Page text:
Key to consistency and success in soccer is preparation. Preparation does not just mean training to master your skills, but also getting into a routine where you are preparing your bag for practices and games. 

Below is a list of helpful tips to get you started on improving your existing preparation routine:

Timing is Key

It is important to pack your soccer bag a considerable time before practice or games. It is recommended to pack everything you need in your bag the evening before a practice or game, making sure everything is clean and nothing is forgotten. Packing at the last minute increases your chances of leaving something you will need, therefore possibly forcing you to sit out. 

Check for Cleats

(Photo/ Emily Nevels Photography)

When you are packing your cleats in your bag, it is important to make sure you have the right cleats for the environment you are playing in. You want to pay attention to the different stud configurations that go with different field types: regular grass, artificial turf, bumpy and muddy. Check that the studs on your cleats are molded plastic (most leagues and coaches do not allow metal for youth soccer). Evidently, you will need to make sure cleats are packed if you wish to play in practices or games. 

Extra Clothing Items and Shoes

(Photo/ Carryology)

An extra pair of socks and t-shirt are essential items to be added to the bag. These will come in handy, especially during the summer when player’s are sweating through their uniforms, to keep your child dry and comfortable post practice and game. If there is colder weather, a sweater should also be included to stay warm and dry as well. In the event that there will be practice on a flat, hard surface, a pair of tennis shoes should also be included. These shoes should not be worn after practice, instead a pair of sandals or flip flops should be worn to promote comfort and relaxation for the feet.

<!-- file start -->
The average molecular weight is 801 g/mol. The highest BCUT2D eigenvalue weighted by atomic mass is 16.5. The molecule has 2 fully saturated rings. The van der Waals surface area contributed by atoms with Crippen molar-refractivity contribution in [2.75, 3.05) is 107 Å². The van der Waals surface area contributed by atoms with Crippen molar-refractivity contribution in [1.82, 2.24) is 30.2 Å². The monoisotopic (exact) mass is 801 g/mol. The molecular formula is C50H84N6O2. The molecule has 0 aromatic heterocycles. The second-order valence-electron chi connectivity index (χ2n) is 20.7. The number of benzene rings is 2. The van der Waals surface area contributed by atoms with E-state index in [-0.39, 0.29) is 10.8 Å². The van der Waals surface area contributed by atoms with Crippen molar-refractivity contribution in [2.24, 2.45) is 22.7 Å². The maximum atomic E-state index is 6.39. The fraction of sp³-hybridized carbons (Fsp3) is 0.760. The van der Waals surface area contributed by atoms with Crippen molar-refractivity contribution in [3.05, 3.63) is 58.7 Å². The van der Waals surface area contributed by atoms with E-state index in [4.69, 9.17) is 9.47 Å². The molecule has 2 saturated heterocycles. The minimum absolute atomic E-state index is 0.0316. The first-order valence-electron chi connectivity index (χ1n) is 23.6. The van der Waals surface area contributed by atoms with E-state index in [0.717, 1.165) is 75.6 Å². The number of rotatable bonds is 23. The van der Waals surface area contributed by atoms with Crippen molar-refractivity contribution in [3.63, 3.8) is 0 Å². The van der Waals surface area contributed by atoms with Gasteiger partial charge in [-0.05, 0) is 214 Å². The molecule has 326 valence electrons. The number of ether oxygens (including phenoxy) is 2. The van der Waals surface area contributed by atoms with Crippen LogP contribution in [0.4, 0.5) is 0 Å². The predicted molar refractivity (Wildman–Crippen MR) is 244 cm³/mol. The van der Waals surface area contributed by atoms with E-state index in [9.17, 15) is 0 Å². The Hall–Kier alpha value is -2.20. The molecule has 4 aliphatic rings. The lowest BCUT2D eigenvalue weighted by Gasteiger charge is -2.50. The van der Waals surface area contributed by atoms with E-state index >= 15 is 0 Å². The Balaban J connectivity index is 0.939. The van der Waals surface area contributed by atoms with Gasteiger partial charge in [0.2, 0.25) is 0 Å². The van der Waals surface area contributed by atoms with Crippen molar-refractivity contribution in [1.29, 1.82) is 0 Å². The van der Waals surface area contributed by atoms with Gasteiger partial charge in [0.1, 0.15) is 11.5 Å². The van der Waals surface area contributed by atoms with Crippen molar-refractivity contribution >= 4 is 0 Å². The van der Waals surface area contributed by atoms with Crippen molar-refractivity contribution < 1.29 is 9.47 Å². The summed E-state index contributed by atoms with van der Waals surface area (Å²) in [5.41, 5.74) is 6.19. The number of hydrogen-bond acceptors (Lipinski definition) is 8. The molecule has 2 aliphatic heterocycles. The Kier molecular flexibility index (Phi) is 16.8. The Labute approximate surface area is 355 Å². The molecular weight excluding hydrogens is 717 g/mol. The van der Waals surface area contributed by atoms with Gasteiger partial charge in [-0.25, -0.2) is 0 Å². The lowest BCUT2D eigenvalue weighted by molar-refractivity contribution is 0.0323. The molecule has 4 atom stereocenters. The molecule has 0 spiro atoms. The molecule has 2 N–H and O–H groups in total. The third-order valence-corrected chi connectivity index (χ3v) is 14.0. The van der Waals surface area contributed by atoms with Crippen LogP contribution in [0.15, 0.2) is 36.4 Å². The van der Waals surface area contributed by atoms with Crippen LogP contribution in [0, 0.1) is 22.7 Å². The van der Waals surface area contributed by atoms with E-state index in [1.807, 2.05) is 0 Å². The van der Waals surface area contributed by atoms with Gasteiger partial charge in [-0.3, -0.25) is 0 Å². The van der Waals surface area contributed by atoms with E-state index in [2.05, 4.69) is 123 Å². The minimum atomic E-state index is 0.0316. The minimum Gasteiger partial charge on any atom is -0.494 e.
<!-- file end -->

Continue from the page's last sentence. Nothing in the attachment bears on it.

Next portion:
Proper hydration is essential during practice and games. Soccer demands for continuous running, therefore players will have a loss of fluid through sweat, increasing the player’s thirst. To combat this issue, ensure that you have enough water to last you the entire practice or game. It is recommended to use an insulated water bottle. Not only are they reusable, but they will keep the water cold for an extended period of time, even in hot weather. 

Balls and Snacks

A soccer ball does not need to be inflated often, but should be checked the evening before to make sure it can be used properly. You want to be able to pick up the ball and go, rather than fiddling with a pump a few hours before the practice or game, as this is the time you should be getting mentally prepared to compete. 

Given the large amount of energy a player uses while playing soccer, it is sensible to bring a protein bar and piece of fruit to help the player refuel after their practice or game. 

Parent Involvement

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Attention to minor details could make packing a soccer bag seem like a bit of a chore for a child. A young player may say they “just want to play”, unwilling to deal with the hassle that comes with running through a checklist of necessary gear that needs to be packed. While it would make the athlete’s life way easier to have everything set out and nicely packed for them, it is the parent’s responsibility to teach their children that they are in charge of their own things and must be responsible enough to properly pack their bag when needed. 

  • Child Engagement

The best way to go about teaching a child how to pack their bag is simply by including them in the task from day one. This can be achieved through a conversation, describing how each item going into the bag plays a big role for when they are going to play. The goal is to teach the child that packing their bag is also a part of playing the game. Be mindful that this may not take off immediately, but repeating this process over time can create something close to perfection.